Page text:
Guest Article: Cane or Synthetic Reeds? Why Not Both?

This RMS guest article is written by Jordyn Krause, a clarinetist in her sophomore year at Northwestern University.


There are a number of synthetic clarinet reeds on the market today, with the forerunner of the industry being the Légère reed.  These are made from polypropylene, a material that simulates the response and behavior of cane without variation due to weather, moisture, and other environmental factors.  Synthetic reeds are cut from Légère’s own polypropylene mixture using computer-controlled machines to ensure accuracy.

A colleague once told me that the moment he made the switch to Légère reeds was the moment he began to improve more rapidly.  Since he wasn’t spending so much time working on reeds, he was able to focus that time on technique and saw rapid improvement because of it.  This testament was at the forefront of my mind when choosing to try synthetic reeds. If these reeds could remove a barrier that would otherwise slow my improvement, why shouldn’t I switch?

Because Légère reeds are convenient to use, it is easy to overlook their inconsistencies.  Although each reed remains relatively consistent throughout its lifespan, each reed of the same strength can vary immensely.  They tend to be properly balanced, but I and my colleagues who have Légère experience have found that a reed that is the appropriate strength for the player is often unbalanced vertically, meaning that the tip is too hard or too soft compared to the heart of the reed.  To fix this, I have seen players place a small rectangle of tape upright in the center of the vamp.  This creates enough extra support and stiffness for a reed that was previously a bit too light.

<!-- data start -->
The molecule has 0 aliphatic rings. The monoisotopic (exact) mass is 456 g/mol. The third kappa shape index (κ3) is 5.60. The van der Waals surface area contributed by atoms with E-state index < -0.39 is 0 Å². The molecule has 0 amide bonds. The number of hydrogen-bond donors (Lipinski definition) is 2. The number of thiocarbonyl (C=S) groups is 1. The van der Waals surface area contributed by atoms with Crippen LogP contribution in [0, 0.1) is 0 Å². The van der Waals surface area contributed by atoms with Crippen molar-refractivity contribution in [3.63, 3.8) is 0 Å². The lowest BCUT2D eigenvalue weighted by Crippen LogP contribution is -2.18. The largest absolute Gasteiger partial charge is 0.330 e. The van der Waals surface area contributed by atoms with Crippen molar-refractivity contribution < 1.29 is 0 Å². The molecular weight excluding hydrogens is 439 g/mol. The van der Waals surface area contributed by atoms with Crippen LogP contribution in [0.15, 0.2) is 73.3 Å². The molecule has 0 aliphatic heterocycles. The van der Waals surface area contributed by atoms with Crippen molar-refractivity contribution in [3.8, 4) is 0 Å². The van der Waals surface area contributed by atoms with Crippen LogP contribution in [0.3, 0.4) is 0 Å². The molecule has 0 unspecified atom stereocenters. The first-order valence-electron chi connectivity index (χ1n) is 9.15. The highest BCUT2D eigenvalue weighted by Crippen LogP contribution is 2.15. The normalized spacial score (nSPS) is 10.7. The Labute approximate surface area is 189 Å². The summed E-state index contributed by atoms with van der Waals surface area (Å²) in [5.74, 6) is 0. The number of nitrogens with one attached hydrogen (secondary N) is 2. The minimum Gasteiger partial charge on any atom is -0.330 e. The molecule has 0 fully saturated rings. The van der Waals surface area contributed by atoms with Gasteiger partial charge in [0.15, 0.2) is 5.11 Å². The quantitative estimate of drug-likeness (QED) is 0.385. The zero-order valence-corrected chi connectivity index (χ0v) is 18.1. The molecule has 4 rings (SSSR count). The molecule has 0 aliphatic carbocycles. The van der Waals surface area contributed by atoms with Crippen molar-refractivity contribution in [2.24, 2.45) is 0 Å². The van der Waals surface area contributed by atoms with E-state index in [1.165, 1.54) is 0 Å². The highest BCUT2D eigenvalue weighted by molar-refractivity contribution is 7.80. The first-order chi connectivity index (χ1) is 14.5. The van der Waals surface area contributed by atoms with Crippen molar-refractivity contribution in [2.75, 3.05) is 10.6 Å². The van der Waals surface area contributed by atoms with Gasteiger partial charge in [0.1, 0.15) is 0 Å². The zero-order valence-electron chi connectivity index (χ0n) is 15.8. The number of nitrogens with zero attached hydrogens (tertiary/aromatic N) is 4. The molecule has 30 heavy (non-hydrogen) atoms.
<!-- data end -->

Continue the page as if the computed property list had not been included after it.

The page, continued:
In terms of a Légère synthetic reed’s advantages over cane, there are quite a few: Légère’s never need to be moistened, the reeds will last a player much longer, especially if in a rotation, they are unaffected by changes in humidity, and are much more reliable overall from day to day.

 Cane, however, holds advantages as well. It is extremely customizable, meaning reeds can be personally tailored to all sorts of performance situations. Because of this and because a player will purchase many more reeds at a time than if they purchased synthetics, it can be argued that the performer who uses cane reeds has a wider palette of colors, response, strength, and projection to choose from.

I concede that almost all of the advantages of cane reeds mentioned can be achieved with synthetics, perhaps with more effort.  However, many players have a difficult time adjusting Légère reeds, and thus are frustrated that they cannot customize their reeds as precisely as with cane.

Today, we are offered a wide array of equipment to “facilitate” our playing. Some of this, although shiny and pretty, may just make the wallet lighter.  However, some of these items, technologies, or simplifications may really make a noticeable difference in a person’s playing, whether just to their ears or the ears of the audience.  Few things in the instrumental music world causes as much controversy as equipment, but the amount of choice we have today in our own unique sounds is unparalleled and should be appreciated.


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